The Problem With Pets and Plastics

Plastic. It’s in so many things we use. Plastic storage containers. Plastic water bottles. Plastic food containers. Plastic bags.

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Sadly, many foods for companion animals now come in plastic containers

I’m sure you’ve already heard about the problems with certain chemicals in plastic potentially causing harm if ingested. A single piece of plastic may contain up to 30 chemicals that can leach into food. How did they learn these chemicals were harmful? By testing them on animals, of course. So if you won’t use the container to heat or eat in, your beloved dog or cat shouldn’t either.

Plastic materials make up between 60 to 80% of total marine debris, and since plastics last for years and years, it’s not going away without intervention. Tens of thousands of animals are killed each year from ingesting plastic, and those deaths are often slow and painful.

And it’s not just ingesting plastic that can be problematic. Jen buys our food in large bags. Those bags could trap an animal looking for a meal.

So what can I do to reduce the amount of plastics out there harming animals?

How can I help?

Endangered Species International lists ways we can each help:

  • Refuse– avoid single-use and disposable plastic products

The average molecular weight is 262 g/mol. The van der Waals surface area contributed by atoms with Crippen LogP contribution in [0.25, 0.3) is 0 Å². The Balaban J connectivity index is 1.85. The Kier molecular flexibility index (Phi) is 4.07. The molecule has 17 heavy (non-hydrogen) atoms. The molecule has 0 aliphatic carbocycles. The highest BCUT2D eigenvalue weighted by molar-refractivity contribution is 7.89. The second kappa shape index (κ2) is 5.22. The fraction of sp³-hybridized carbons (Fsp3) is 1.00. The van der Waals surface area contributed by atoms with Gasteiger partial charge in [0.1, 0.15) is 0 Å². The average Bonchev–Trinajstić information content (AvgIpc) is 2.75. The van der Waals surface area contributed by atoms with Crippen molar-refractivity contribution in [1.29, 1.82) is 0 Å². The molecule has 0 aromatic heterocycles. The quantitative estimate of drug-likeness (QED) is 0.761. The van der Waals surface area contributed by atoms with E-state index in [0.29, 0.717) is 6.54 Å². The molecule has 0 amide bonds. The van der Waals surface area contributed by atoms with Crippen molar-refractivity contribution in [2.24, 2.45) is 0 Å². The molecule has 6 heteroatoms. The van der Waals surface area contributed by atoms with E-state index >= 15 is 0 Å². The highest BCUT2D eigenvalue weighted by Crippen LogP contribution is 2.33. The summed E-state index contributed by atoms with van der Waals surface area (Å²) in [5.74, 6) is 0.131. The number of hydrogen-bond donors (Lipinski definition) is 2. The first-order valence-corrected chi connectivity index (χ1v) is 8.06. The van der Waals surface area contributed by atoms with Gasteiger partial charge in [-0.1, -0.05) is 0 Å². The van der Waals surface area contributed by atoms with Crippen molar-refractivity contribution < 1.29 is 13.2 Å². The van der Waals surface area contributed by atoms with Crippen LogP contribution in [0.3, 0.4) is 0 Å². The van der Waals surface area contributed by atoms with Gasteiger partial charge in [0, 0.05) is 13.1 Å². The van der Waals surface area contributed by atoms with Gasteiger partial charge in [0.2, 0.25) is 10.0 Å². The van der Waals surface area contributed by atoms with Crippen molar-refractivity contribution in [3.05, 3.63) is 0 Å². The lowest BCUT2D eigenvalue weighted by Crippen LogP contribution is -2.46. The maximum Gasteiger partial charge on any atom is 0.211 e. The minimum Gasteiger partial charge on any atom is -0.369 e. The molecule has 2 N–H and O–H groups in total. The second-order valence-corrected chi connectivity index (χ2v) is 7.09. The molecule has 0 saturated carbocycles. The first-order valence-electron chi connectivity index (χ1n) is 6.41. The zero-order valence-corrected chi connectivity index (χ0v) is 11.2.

• Reduce– use less plastic by looking for degradable packaging or buying in bulk
  • Reuse– invest in steel or glass containers that can be reused safely
  • Recycle– recycle when possible, but keep in mind that not all plastics can be recycled
  • Educate with a Smile– nobody wants to be preached at our hounded!

If you must throw away plastic bags, especially food containers, cut them first so they are less likely to trap a wild animals looking for a meal.

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Jen cuts open the bags so at least a feral cat or fox won’t get caught inside.

I found some great tips for reusing those pet food bags online. Try here and here.

What tips do you have to help reduce the amount of plastics that are harming animals? 

37 thoughts on “The Problem With Pets and Plastics

  1. This is not necessarily a direct plastic related. I have seen a snake got stuck in a plastic net that people placed in the lawn to hold the ground or grass (?) together. It was sad to see that. I was so scare and at the same time wanted to help the poor snake. I did get it free to move but it still had the thin nylon net around the body 😦

    1. That is very sad, and it is SO related to what we’re talking about here. Thanks for reminding us of the need to be more mindful in everything we do!

  2. A woman who worked at the shelter I vol’d at was very well up on all aspects of animal welfare etc..this was her life…she was shattered and never got over the guilt when one of her much loved dogs got into a large bag of kibble and she found him dead..he had suffocated…we put all kibble into large kids wheelie bin toy tubs due to the lesson we learnt. And like the post above we have removed all the fruit netting we have found that previous owners put down to trap is a hideous way to die and actually more dangerous as a pet seeing a trapped snake will surely get bitten..we have a company that makes nets for fruit trees that are friendly so bats etc cannot get stuck in the nets…we have placed a metal snake mesh around the yard fence no snake can fit and it is safe.

  3. I’ve cut way back on the amount of disposable containers I bring into the house..the simplest thing to do was to stop buying bottled water…and I’m lucky in that our city has a great single stream recycling program that makes it extra easy